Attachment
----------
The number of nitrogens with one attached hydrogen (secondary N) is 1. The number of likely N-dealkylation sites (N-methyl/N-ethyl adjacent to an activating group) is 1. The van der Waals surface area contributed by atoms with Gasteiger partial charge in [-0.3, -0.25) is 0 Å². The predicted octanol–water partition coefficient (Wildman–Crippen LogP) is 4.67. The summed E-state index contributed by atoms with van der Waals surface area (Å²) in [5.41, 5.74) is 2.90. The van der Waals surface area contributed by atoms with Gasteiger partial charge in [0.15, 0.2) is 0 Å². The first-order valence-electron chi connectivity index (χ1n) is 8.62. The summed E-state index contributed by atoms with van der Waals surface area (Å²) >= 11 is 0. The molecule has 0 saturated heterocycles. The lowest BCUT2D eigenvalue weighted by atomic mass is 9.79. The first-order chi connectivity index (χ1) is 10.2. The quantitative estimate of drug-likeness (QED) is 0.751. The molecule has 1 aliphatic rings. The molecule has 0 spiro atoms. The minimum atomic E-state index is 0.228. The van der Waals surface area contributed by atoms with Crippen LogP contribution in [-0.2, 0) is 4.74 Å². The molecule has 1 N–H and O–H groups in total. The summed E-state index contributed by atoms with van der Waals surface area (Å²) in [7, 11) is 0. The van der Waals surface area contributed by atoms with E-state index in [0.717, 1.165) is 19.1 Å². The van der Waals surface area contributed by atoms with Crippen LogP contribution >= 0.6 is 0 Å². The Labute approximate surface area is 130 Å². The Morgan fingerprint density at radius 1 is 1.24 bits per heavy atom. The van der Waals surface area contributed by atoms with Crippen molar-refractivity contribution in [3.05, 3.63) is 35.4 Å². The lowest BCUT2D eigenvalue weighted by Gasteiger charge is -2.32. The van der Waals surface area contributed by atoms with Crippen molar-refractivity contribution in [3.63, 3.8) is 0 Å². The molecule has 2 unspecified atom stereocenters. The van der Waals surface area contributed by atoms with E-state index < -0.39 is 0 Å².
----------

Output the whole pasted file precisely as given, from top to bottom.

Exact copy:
The number of nitrogens with one attached hydrogen (secondary N) is 1. The number of likely N-dealkylation sites (N-methyl/N-ethyl adjacent to an activating group) is 1. The van der Waals surface area contributed by atoms with Gasteiger partial charge in [-0.3, -0.25) is 0 Å². The predicted octanol–water partition coefficient (Wildman–Crippen LogP) is 4.67. The summed E-state index contributed by atoms with van der Waals surface area (Å²) in [5.41, 5.74) is 2.90. The van der Waals surface area contributed by atoms with Gasteiger partial charge in [0.15, 0.2) is 0 Å². The first-order valence-electron chi connectivity index (χ1n) is 8.62. The summed E-state index contributed by atoms with van der Waals surface area (Å²) >= 11 is 0. The molecule has 0 saturated heterocycles. The lowest BCUT2D eigenvalue weighted by atomic mass is 9.79. The first-order chi connectivity index (χ1) is 10.2. The quantitative estimate of drug-likeness (QED) is 0.751. The molecule has 1 aliphatic rings. The molecule has 0 spiro atoms. The minimum atomic E-state index is 0.228. The van der Waals surface area contributed by atoms with Crippen LogP contribution in [-0.2, 0) is 4.74 Å². The molecule has 1 N–H and O–H groups in total. The summed E-state index contributed by atoms with van der Waals surface area (Å²) in [7, 11) is 0. The van der Waals surface area contributed by atoms with E-state index in [0.717, 1.165) is 19.1 Å². The van der Waals surface area contributed by atoms with Crippen LogP contribution >= 0.6 is 0 Å². The Labute approximate surface area is 130 Å². The Morgan fingerprint density at radius 1 is 1.24 bits per heavy atom. The van der Waals surface area contributed by atoms with Crippen molar-refractivity contribution in [3.05, 3.63) is 35.4 Å². The lowest BCUT2D eigenvalue weighted by Gasteiger charge is -2.32. The van der Waals surface area contributed by atoms with Crippen molar-refractivity contribution in [3.63, 3.8) is 0 Å². The molecule has 2 unspecified atom stereocenters. The van der Waals surface area contributed by atoms with E-state index < -0.39 is 0 Å².